However, the solution is not to throw knowledge away. We shouldn’t discard history. We shouldn’t pretend things that make us uncomfortable don’t exist and never did. We shouldn’t lie to ourselves about what is wrong, not if we honestly want to fix the problem. Why, then, is there this push within portions of our society to throw grammar and spelling away as things “invented by dead white men,” which isn’t necessarily true or valid? Why are segments of modern society clawing their way back to the Dark Ages with such enthusiasm? Are we so lazy that it’s easier to toss a subject or skill set than to make the effort to master it?
I understand that all people are not educated equally in this country–which is an outrage–but the solution should be to boost those who lag behind, not drop everyone to a level below mediocrity.
Again, being the product of a mediocre public education, I worked hard to boost myself because I wanted to be a writer. I figured out early on that the only way I could express myself was through a better understanding of grammar and comma placement. Through my adolescence, I observed the contrast between my eagerness and my classmates’ indifference. My high school English-class teachers droned through the lessons and made scant effort to help anyone comprehend why Shakespeare wrote in iambic pentameter. No doubt these teachers had burned out from years of trying to ignite fire in kids destined to be farmers and car mechanics. But don’t farmers and mechanics need some poetry in their souls as well as knowing how to spell correctly? And who is to say what a child might grow up to become, if taught the importance of standards and given the pride of mastering them?
Today, when I read certain product reviews on Amazon or social media messages, I wince at how poorly our language is handled. Yes, some individuals are dyslexic; some limped through language arts classes the way I struggled through geometry; and some simply don’t care. I get that. But compare a text message today with something written in 1865 by individuals with third-grade educations and be ashamed of where we’ve fallen. Are we living too fast and too busily for it to matter?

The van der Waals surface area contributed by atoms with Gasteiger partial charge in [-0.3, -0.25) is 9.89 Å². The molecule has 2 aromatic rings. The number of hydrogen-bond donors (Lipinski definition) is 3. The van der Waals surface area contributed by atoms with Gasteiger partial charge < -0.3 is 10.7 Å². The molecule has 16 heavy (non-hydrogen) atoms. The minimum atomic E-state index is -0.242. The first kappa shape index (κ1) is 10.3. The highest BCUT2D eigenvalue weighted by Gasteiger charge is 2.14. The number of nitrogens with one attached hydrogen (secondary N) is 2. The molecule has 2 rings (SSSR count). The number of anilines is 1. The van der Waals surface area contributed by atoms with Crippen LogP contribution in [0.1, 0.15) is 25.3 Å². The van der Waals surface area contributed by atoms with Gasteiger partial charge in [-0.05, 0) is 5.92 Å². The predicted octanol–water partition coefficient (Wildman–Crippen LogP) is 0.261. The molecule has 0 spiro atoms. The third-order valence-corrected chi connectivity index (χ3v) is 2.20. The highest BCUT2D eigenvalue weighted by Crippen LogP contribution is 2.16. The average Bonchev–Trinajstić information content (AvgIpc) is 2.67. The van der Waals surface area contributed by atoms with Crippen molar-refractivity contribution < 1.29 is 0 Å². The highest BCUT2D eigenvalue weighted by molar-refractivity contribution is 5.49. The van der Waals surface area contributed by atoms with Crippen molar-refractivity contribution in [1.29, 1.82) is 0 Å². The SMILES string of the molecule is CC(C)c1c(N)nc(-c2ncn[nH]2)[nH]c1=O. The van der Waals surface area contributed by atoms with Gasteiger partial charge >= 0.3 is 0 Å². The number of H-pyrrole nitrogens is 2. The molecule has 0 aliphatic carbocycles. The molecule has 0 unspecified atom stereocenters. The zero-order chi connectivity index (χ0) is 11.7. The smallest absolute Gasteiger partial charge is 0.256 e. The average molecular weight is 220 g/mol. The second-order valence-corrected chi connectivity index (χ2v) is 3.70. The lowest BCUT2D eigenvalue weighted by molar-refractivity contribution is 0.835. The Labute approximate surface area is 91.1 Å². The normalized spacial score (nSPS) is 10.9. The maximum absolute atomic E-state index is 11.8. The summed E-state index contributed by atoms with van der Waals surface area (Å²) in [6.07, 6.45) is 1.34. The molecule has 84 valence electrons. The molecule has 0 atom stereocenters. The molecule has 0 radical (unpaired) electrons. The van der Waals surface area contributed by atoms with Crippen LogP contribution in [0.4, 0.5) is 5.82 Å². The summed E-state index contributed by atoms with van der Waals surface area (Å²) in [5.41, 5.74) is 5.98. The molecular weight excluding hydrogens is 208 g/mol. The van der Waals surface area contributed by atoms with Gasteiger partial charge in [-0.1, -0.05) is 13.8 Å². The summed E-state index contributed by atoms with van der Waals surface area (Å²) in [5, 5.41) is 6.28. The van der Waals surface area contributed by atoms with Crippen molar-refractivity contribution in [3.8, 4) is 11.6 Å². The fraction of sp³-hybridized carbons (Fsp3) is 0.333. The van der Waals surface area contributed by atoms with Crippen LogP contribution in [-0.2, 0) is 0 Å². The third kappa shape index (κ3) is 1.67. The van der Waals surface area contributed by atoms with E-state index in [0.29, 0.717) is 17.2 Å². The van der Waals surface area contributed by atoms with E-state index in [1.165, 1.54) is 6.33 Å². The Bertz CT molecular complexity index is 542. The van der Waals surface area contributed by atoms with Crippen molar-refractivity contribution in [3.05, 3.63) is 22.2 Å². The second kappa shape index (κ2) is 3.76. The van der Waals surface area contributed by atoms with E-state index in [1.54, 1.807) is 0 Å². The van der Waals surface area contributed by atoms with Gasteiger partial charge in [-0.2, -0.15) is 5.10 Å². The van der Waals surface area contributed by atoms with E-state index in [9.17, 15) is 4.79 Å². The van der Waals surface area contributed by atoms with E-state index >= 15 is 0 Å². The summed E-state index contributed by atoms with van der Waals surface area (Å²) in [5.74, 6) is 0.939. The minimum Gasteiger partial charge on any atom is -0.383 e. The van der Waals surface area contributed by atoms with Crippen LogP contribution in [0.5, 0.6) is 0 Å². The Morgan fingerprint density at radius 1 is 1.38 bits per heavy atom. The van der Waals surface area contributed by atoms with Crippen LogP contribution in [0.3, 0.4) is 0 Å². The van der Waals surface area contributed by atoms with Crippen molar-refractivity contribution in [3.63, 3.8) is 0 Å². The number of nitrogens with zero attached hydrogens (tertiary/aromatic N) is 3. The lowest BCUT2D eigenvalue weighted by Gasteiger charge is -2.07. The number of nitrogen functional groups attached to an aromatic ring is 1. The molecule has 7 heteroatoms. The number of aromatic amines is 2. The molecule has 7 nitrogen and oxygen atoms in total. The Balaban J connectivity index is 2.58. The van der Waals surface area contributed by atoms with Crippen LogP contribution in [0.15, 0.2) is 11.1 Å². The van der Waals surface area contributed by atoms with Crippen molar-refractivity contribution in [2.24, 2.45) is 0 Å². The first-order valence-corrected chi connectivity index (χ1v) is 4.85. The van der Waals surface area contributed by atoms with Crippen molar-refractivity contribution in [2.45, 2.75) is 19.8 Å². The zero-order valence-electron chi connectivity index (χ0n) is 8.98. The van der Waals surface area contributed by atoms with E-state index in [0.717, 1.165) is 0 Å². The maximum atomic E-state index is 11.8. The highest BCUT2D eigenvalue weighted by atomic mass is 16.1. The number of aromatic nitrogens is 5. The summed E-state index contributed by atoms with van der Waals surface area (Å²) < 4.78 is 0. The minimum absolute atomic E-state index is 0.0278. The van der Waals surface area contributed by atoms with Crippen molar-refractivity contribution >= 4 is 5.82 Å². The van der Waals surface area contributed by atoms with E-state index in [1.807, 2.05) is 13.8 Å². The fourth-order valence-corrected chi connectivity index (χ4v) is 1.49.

That’s enough of my tangential soapbox.
As for this book, SEMICOLON, it’s charming and witty, by no means dry. Granted, you won’t whip through it the way you might a novel. Although delightful, it’s not written for speed. But Watson makes punctuation a lively skip across history and popular culture. She explains how Raymond Chandler made the semicolon incredibly expressive.
Here’s a quote from Abraham Lincoln on the subject:
“With educated people, I suppose, punctuation is a matter of rule; with me it is a matter of feeling. But I must say I have a great respect for the semi-colon; it’s a very useful little chap.”
Finally, here’s a quote from Watson herself:
“Newspaper columnists and pundits have been giving it six months to live since at least the 1970s. But no matter how much its function has shifted over time, no matter how many rules are piled on top of it, and no matter how many people rail against it, as long as there are those of us who find it beautiful and useful, it will survive.”
And I say, long live the semicolon and all who use it well!